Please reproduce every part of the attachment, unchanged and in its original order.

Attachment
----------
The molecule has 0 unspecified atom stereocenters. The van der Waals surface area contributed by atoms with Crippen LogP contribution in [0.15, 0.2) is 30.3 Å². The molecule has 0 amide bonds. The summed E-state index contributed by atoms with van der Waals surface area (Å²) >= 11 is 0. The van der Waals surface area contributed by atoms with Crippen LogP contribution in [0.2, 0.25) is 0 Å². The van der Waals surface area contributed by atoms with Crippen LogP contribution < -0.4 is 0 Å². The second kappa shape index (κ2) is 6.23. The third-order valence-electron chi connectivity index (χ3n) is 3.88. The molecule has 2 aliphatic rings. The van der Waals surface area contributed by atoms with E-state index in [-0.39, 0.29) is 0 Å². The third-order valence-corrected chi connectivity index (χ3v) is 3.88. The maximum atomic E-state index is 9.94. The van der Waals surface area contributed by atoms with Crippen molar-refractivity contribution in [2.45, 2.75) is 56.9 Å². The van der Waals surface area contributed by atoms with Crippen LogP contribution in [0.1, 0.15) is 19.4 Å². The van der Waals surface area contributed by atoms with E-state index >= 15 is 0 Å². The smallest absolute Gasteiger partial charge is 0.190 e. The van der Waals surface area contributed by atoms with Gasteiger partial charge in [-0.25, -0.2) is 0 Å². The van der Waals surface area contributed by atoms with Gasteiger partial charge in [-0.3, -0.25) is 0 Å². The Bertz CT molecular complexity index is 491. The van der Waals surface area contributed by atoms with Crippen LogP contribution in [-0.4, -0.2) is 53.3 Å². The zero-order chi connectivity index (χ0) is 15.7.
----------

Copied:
The molecule has 0 unspecified atom stereocenters. The van der Waals surface area contributed by atoms with Crippen LogP contribution in [0.15, 0.2) is 30.3 Å². The molecule has 0 amide bonds. The summed E-state index contributed by atoms with van der Waals surface area (Å²) >= 11 is 0. The van der Waals surface area contributed by atoms with Crippen LogP contribution in [0.2, 0.25) is 0 Å². The van der Waals surface area contributed by atoms with Crippen LogP contribution < -0.4 is 0 Å². The second kappa shape index (κ2) is 6.23. The third-order valence-electron chi connectivity index (χ3n) is 3.88. The molecule has 2 aliphatic rings. The van der Waals surface area contributed by atoms with E-state index in [-0.39, 0.29) is 0 Å². The third-order valence-corrected chi connectivity index (χ3v) is 3.88. The maximum atomic E-state index is 9.94. The van der Waals surface area contributed by atoms with Crippen molar-refractivity contribution in [2.45, 2.75) is 56.9 Å². The van der Waals surface area contributed by atoms with Crippen LogP contribution in [0.1, 0.15) is 19.4 Å². The van der Waals surface area contributed by atoms with E-state index >= 15 is 0 Å². The smallest absolute Gasteiger partial charge is 0.190 e. The van der Waals surface area contributed by atoms with Gasteiger partial charge in [-0.25, -0.2) is 0 Å². The van der Waals surface area contributed by atoms with Gasteiger partial charge in [-0.3, -0.25) is 0 Å². The Bertz CT molecular complexity index is 491. The van der Waals surface area contributed by atoms with Crippen LogP contribution in [-0.4, -0.2) is 53.3 Å². The zero-order chi connectivity index (χ0) is 15.7.